Conversations on Assessment: Fall 2015 Highlights from Across Campus
In assessment, the main idea is to articulate what outcomes are to be achieved, acknowledge what practices are already in place, and investigate what improvements can be made. Assessment supports informed, evidence-based decision-making around program improvement. UT Austin submits documentation of this evidence-based decision-making and continuous program improvement (in the form of our assessment reports) to our institutional accreditation body — The Southern Association of Schools and Colleges, Commission on Colleges (SACSCOC).
Assessment is integrally tied to program and curricular development. For example, a discussion on innovative methods of instruction or practice can inspire program growth and lead to great advances. As seen in various units across campus, sparking conversations about curriculum and/or program development uncovers some best practices in program assessment and reporting. We have shared four stories from various units below. We hope they inspire and start conversations in your own units.
Curricular and pedagogical evidence-based decision-making counts: Learning from the Department of Slavic and Eurasian Studies and from the McCombs School of Business
Last spring, faculty and staff worked hard to document improvements in their 2013-14 academic assessment reports for the April 1st SACSCOC Fifth Year Referral Report deadline. This fall, as academic and non-academic units work towards completing their 2014-15 assessment report by Sep 30th, a few departments and units across campus employed some successful strategies that led to unexpected, yet exciting and beneficial conversations. Read more
The culture of who does assessment matters: Learning from the School of Social Work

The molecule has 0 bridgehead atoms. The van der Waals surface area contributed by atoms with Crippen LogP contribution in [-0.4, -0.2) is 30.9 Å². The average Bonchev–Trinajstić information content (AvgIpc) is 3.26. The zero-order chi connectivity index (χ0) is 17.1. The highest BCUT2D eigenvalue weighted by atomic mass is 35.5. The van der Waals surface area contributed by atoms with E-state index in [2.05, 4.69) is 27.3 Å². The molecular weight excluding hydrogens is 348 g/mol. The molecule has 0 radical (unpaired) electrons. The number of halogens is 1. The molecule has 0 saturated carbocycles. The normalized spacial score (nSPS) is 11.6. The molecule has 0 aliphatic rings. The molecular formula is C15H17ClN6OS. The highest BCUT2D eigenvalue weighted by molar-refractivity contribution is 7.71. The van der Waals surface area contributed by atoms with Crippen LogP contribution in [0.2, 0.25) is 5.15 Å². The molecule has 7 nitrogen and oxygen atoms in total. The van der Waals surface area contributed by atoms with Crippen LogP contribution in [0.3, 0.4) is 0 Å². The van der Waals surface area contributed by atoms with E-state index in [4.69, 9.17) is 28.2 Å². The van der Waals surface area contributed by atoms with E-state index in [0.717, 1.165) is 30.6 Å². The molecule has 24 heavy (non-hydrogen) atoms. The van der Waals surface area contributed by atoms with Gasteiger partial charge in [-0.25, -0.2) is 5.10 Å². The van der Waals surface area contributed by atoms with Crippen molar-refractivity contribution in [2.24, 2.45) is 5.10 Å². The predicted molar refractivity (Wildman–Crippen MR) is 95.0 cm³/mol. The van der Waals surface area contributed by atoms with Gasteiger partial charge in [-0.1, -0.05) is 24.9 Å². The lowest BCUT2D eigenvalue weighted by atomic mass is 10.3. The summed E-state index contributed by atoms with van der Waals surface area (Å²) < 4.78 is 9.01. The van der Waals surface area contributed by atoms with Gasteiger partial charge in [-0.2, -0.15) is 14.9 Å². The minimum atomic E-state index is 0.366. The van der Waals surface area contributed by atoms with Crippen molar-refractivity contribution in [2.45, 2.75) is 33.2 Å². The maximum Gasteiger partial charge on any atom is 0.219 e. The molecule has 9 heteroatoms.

The culture around who does assessment, who is responsible for reporting, and who chooses to be involved in the conversation can play a major role in assessment’s utility and service to the department. The School of Social Work promotes a unique culture where the responsibility for assessment is undertaken by senior rather than junior faculty. Read more
Assessment is integral to curriculum development: Learning from the Department of Germanic Studies
Involving all faculty in the assessment conversation can result in pedagogical and curricular innovations and improvements. A recent retreat on curriculum development and assessment in the Department of Germanic Studies resulted in lively conversations around articulating strong and true goals for student learning in the department. Read more
Strong assessment and accountability structures matter: Learning from Student Affairs
The Division of Student Affairs exemplifies a sturdy arrangement of assessment information dissemination throughout each of its sub-units. There is a division-wide assessment team called SAAAC (the Student Affairs Assessment Advisory Committee) which has a representative from each unit such as the Counseling and Mental Health Center, University Unions, Rec Sports, the Dean of Students, etc. This committee meets monthly to discuss and learn about assessment. Read more